Effective Change Management for a Multi-Generational Workforce

March 16, 2016

Technographic Segmentation is a Better Way to Plan Change

There are many excellent models for the Change Management process, and most can be boiled down to these steps:

  1. Know why a change is needed
  2. Clarify leadership
  3. Have a good plan
  4. Carry out the plan
  5. Adjust

Duh. Also, there are lots of great guiding principles in how to do it effectively. They look something like this:

  1. Understand human behavior and culture
  2. Gain leadership support
  3. Engage ownership at all levels
  4. Convey a vision
  5. Be transparent about the process
  6. Target communications
  7. Gather feedback
  8. Plan for the unexpected

Not easy to do, but still pretty obvious.

It’s unlikely that any of these principles change with today’s multi-generational workforce, even though exactly how to carry out the steps will vary. Different types of people will respond in different ways. So, if you’re leading any changes, then it’s a good idea to think about how particular groups will respond.

As you know, today’s workforce includes:

  • Traditionalists (Born 1925-1945)
  • Baby Boomers (Born 1946-1964)
  • Generation X (Born 1965-1976)
  • Millennials (Born 1977-1994)

Studies have shown that there are some common trends within these populations regarding attitudes, values, expectations, and behaviors. These folks are naturally at different phases of their careers, and their life experiences have shaped their personalities. For instance, Traditionalists value “loyalty”, Boomers value “competition”, Gen X’ers value “balance”, and Millennials value “flexibility.” Of course, there are individuals within these groups that differ, but the overall trends are valid.

Regarding preferences, there are some significant differences for things like communication style and technology usage. For instance, Gen X’ers hate “spin” and Millennials are often described as “Digital Natives” because most have never lived in a world without computers as part of their daily lives.

So much has been written about these groups’ overall style, that I wanted for focus on just one particular topic: technology preferences. It’s an area that is not as well understood and it can have a huge impact on a change initiative. This is especially true when a change initiative involves a new set of technologies, which is very common. How many companies are changing the HRMS solutions each year?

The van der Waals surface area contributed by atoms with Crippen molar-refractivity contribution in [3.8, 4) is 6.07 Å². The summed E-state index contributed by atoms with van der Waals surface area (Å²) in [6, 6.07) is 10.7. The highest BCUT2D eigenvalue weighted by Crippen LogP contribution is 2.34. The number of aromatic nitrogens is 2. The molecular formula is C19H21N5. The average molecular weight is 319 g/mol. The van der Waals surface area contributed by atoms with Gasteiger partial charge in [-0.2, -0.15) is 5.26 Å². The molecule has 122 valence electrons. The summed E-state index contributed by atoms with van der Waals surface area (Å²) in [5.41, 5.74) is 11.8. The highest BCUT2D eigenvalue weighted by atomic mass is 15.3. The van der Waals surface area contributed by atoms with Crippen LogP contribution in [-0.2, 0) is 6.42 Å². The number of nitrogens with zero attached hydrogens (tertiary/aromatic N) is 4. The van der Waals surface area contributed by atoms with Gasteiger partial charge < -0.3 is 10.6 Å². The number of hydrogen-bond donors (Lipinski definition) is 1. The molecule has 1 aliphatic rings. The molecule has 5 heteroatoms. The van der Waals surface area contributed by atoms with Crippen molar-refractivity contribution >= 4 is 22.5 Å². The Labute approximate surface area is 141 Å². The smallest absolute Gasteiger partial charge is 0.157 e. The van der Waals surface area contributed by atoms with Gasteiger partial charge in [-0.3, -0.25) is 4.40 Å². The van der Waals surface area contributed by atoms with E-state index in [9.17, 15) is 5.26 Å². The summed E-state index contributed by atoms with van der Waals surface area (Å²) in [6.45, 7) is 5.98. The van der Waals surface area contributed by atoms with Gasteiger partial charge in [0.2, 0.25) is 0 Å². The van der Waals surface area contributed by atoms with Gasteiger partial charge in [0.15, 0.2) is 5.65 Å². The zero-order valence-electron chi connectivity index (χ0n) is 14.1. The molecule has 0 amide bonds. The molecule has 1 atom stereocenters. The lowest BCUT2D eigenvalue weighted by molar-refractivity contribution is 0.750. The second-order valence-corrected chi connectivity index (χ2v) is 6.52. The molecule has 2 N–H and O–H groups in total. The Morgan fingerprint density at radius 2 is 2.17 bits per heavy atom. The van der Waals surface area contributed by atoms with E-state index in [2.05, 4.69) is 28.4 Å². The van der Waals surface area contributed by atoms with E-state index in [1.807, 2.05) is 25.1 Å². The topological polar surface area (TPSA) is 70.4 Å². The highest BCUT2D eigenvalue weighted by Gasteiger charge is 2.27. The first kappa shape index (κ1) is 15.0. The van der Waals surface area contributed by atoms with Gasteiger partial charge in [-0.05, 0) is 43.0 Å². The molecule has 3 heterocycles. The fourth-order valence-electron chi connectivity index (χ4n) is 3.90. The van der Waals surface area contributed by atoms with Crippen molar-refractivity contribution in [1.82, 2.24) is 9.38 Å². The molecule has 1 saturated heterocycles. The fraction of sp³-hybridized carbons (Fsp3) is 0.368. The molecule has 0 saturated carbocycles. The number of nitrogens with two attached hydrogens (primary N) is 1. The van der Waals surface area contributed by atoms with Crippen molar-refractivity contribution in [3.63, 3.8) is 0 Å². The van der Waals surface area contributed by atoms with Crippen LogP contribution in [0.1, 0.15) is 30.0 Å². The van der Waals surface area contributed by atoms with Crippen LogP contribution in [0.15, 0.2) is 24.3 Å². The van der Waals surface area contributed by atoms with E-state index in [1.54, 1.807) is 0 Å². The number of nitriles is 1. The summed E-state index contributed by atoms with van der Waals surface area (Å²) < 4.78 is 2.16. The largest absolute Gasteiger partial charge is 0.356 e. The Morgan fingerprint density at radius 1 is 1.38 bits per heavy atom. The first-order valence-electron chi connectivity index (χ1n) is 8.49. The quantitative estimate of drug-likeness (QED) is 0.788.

As a HR professional, you probably have some limited influence over rewards, recognition, and work policy in your organization. Maybe you can even convince your leaders to make strategic changes. Sadly, making broad changes to company culture is a very long process and is probably outside your control.   Fortunately, for a change initiative a few of the things in your control are how you communicate with people and what you ask people to do. Technology is a huge part of this.

The concept of Technographic Segmentation was first introduced for a study of VCR users in 1985. It was later adopted and expanded by Forrester Research at the beginning of the internet boom in 2000. At that time, I read (actually, I listened to) a book called “Now or Never” that described this interesting way to segment people by their technology preferences. I loved the ideas that were presented in the book and ever since then I’ve been quietly observing that the framework makes a lot of sense. Let me quickly describe it.

There are two main dimensions. First is that people have a primary life motivation from this set:

  • Career
  • Family
  • Entertainment

This dimension rings true and I’m sure you can imagine how different people you know fit in these categories. I suppose that that there are some trends among generations, but it’s not that cut and dry. Each generation has people in each of these categories.

The second dimension is around technology orientation. It’s a measure of technology openness that falls into two categories:

  • Technology Optimist
  • Technology Pessimist

Basically, technology optimists believe that new technologies can make their lives better and are willing to invest time to figure things out. Change is good to them. In contrast, a technology pessimist is annoyed by new technologies and only adopts them when forced to do so. They like when things stay the same, and prefer face-to-face interactions.

When you cross these dimensions you get a bunch of “technographic” segments that have very different behaviors. For instance, someone who is both career-motivated and a technology optimist looks for new technologies to help them advance. They don’t do it for fun. The modern implications are that a group like this probably won’t respond well to “gamification” in a change campaign. You just need to explain how it will save them time. For pessimists, you need to make it “easy,” and tell them that you did it.

So here’s an idea: why not assess your plan from the perspective of the six combinations of these factors? It’s not really that hard to do. What messages will resonate best with family-oriented pessimists? How can they be accommodated? How can entertainment-oriented optimists be engaged in the process? Work to have an answer for each segment. Not everyone is going to be happy, but at least you’ll know where they stand.

Among the four (and soon) five generations, you’re always going to have a mix of people. Despite common belief, not all Millennials are technology optimists. Even though someone may have learned to text with their friends, they may still be unmotivated to use online team recognition software at work.

Isn’t it better to drop the labeling based on when a person was born and instead focus on their actual values and attitudes? It is quite possible to run a multi-channel change campaign that includes targeted messages. You will find that people will actually pick out the message that speaks to them.

Give it a try!